AB: My dad has done a lot of voices over the years. He was “Duke” on G.I. Joe & he was in “The Transformers” & “The Smurfs”. My mom was a founding member of The Groundlings” sketch comedy group. I had the most exciting bedtime stories of all time! I used to go to commercial auditions with my mom & I remember going to an audition with her for a Beverly hills matron and there were all these pool boys around in bathing suits. I mean, literally Abercrombie & Fitch models and I remember telling her “I think I want to do this now”!
TBS: And they didn’t have any problems with you getting into it?
AB: I think there’s always a slight hesitation because of the fear of rejection is part of the business. But they never pushed me into it. It was my decision. In High School I started doing TV & some commercials. Then when I really decided to do it full time my parents told me that I needed to study the craft of acting. So I studied at NYU 7 Kathleen Turner was one of my mentors.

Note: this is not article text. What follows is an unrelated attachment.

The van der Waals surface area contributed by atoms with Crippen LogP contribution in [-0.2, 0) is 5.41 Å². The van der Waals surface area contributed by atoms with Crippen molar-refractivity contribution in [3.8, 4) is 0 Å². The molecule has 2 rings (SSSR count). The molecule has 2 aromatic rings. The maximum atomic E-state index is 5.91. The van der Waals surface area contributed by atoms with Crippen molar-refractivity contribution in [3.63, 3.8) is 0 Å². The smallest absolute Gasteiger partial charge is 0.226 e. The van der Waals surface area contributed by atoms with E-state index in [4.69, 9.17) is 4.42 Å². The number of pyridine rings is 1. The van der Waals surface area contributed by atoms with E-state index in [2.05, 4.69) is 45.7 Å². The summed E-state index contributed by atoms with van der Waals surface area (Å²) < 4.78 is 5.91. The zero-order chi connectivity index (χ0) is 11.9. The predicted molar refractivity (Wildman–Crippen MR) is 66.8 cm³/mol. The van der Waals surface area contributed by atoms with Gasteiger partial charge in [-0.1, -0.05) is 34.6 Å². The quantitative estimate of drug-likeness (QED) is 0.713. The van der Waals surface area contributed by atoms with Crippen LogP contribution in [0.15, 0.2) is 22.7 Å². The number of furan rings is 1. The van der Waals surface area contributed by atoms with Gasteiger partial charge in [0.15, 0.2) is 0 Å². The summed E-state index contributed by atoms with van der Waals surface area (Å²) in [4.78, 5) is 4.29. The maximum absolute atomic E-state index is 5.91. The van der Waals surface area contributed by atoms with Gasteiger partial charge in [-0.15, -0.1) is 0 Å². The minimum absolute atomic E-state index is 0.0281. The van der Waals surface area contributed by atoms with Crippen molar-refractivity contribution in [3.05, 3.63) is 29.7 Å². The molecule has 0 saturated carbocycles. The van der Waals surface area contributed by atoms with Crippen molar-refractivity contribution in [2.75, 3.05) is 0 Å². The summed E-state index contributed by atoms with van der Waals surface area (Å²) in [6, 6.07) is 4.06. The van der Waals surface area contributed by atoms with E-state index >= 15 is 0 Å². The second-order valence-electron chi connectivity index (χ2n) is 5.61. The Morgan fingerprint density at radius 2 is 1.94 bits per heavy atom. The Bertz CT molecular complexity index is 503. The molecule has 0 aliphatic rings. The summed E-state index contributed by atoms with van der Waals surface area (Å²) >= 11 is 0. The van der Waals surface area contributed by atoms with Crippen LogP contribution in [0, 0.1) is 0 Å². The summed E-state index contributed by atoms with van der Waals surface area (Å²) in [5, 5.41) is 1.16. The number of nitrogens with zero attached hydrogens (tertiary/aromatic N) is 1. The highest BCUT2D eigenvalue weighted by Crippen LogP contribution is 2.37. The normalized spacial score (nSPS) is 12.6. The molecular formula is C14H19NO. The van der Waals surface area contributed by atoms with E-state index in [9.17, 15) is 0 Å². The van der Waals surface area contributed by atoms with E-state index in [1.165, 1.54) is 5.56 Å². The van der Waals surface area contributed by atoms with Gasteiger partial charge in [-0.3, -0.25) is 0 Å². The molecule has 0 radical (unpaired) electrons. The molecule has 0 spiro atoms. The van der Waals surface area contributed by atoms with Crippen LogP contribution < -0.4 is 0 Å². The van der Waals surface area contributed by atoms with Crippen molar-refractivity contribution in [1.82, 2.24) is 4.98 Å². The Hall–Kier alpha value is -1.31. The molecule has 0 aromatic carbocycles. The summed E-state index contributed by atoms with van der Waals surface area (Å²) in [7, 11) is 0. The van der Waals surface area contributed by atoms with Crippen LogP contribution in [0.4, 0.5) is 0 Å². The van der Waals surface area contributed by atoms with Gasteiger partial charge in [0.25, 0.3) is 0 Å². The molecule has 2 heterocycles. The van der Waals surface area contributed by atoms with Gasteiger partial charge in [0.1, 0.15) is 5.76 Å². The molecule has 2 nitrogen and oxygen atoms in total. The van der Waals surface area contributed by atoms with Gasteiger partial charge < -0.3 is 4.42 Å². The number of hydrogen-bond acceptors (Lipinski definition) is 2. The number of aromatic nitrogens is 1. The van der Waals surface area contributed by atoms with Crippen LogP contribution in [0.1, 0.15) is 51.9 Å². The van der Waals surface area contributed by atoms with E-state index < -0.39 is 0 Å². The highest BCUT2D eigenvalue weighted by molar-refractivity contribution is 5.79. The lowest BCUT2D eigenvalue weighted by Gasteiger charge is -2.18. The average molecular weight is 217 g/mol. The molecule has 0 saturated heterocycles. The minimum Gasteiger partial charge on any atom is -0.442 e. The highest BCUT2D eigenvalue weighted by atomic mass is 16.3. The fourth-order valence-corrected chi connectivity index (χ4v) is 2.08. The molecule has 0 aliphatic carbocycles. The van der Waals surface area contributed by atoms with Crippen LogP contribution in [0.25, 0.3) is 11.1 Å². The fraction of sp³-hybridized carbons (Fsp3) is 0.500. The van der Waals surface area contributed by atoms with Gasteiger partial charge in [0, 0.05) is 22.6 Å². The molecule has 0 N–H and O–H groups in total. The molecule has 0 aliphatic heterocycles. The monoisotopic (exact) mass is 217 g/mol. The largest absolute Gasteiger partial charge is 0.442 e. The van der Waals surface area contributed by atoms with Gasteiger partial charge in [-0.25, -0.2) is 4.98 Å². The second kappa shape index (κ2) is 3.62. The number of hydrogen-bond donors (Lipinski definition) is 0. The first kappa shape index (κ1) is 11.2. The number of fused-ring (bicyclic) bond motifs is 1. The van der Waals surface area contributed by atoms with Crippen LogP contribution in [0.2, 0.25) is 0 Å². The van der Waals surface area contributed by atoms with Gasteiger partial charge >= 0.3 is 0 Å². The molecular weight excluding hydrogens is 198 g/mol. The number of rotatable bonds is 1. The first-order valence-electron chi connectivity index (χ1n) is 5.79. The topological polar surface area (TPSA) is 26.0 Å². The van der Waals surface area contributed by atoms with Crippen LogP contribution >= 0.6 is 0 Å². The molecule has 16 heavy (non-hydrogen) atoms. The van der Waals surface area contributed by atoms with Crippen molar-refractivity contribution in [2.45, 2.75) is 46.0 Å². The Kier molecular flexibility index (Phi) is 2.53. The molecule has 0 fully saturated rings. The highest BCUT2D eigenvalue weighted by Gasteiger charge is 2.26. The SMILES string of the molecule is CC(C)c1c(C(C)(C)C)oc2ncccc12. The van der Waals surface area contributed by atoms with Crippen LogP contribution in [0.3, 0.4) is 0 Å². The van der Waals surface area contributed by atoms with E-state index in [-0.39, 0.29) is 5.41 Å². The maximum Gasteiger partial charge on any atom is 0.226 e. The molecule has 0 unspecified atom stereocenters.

TBS: Really, Kathleen Turner?
AB: She mentored a class that was called “Practical Acting: Shut Up & Do It”! It was the best class I ever took.
TBS: She has the greatest voice.
AB: She has the best voice in the world! The class was like a jungle gym of all these different activities. Edward Albee visited us one day, surprises like that. One day Kathleen took us to the Nederlander theatre to do our monologues on a Broadway stage so we could experience what it felt like & when we got there she said “All right, scatter yourselves”. So we all took seats around the theatre. Then she called me onstage and told me to do my monologue. So I did it & afterwards she asked “How did it feel”? And I told her it was amazing. Then she looked at me & she said “Isn’t it a ride”?
TBS: (Laughing)That’s a great story! How long did you study with her?
AB: for about 6 months I believe.